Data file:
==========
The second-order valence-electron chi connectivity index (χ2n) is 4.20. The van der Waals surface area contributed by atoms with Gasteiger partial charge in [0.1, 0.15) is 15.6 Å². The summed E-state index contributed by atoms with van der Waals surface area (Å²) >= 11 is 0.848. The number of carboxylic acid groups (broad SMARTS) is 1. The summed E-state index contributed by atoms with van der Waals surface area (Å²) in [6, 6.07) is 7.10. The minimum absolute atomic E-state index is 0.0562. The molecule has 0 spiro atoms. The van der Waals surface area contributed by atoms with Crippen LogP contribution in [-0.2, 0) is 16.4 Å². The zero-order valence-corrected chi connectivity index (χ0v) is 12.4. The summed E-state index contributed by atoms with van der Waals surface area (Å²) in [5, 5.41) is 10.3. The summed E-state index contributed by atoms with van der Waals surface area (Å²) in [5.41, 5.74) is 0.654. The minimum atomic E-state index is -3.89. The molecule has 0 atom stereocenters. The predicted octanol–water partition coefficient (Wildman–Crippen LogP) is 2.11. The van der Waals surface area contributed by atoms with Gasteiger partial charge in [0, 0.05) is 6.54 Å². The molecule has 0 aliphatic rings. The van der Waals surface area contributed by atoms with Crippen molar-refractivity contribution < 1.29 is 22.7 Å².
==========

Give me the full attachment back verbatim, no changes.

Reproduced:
The second-order valence-electron chi connectivity index (χ2n) is 4.20. The van der Waals surface area contributed by atoms with Gasteiger partial charge in [0.1, 0.15) is 15.6 Å². The summed E-state index contributed by atoms with van der Waals surface area (Å²) >= 11 is 0.848. The number of carboxylic acid groups (broad SMARTS) is 1. The summed E-state index contributed by atoms with van der Waals surface area (Å²) in [6, 6.07) is 7.10. The minimum absolute atomic E-state index is 0.0562. The molecule has 0 spiro atoms. The van der Waals surface area contributed by atoms with Crippen LogP contribution in [-0.2, 0) is 16.4 Å². The zero-order valence-corrected chi connectivity index (χ0v) is 12.4. The summed E-state index contributed by atoms with van der Waals surface area (Å²) in [5, 5.41) is 10.3. The summed E-state index contributed by atoms with van der Waals surface area (Å²) in [5.41, 5.74) is 0.654. The minimum atomic E-state index is -3.89. The molecule has 0 atom stereocenters. The predicted octanol–water partition coefficient (Wildman–Crippen LogP) is 2.11. The van der Waals surface area contributed by atoms with Gasteiger partial charge in [0, 0.05) is 6.54 Å². The molecule has 0 aliphatic rings. The van der Waals surface area contributed by atoms with Crippen molar-refractivity contribution < 1.29 is 22.7 Å².